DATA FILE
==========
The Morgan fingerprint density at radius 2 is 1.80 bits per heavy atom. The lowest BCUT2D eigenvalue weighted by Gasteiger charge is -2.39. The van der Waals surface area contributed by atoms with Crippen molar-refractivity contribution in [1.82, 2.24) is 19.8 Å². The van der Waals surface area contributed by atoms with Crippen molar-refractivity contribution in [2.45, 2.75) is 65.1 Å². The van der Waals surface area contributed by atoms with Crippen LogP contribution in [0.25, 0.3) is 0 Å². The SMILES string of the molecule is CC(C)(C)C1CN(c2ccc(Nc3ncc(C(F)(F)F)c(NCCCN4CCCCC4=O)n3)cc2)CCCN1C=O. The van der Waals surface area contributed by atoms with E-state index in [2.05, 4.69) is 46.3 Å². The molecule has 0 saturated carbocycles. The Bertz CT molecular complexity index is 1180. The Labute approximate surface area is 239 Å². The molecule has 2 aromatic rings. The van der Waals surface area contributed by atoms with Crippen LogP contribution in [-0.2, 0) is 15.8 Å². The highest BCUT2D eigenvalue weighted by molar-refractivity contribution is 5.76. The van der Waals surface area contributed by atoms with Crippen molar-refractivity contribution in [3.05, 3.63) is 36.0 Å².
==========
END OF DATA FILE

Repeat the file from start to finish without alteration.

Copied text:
The Morgan fingerprint density at radius 2 is 1.80 bits per heavy atom. The lowest BCUT2D eigenvalue weighted by Gasteiger charge is -2.39. The van der Waals surface area contributed by atoms with Crippen molar-refractivity contribution in [1.82, 2.24) is 19.8 Å². The van der Waals surface area contributed by atoms with Crippen molar-refractivity contribution in [2.45, 2.75) is 65.1 Å². The van der Waals surface area contributed by atoms with Crippen LogP contribution in [0.25, 0.3) is 0 Å². The SMILES string of the molecule is CC(C)(C)C1CN(c2ccc(Nc3ncc(C(F)(F)F)c(NCCCN4CCCCC4=O)n3)cc2)CCCN1C=O. The van der Waals surface area contributed by atoms with E-state index in [2.05, 4.69) is 46.3 Å². The molecule has 0 saturated carbocycles. The Bertz CT molecular complexity index is 1180. The Labute approximate surface area is 239 Å². The molecule has 2 aromatic rings. The van der Waals surface area contributed by atoms with Crippen LogP contribution in [-0.2, 0) is 15.8 Å². The highest BCUT2D eigenvalue weighted by molar-refractivity contribution is 5.76. The van der Waals surface area contributed by atoms with Crippen molar-refractivity contribution in [3.05, 3.63) is 36.0 Å².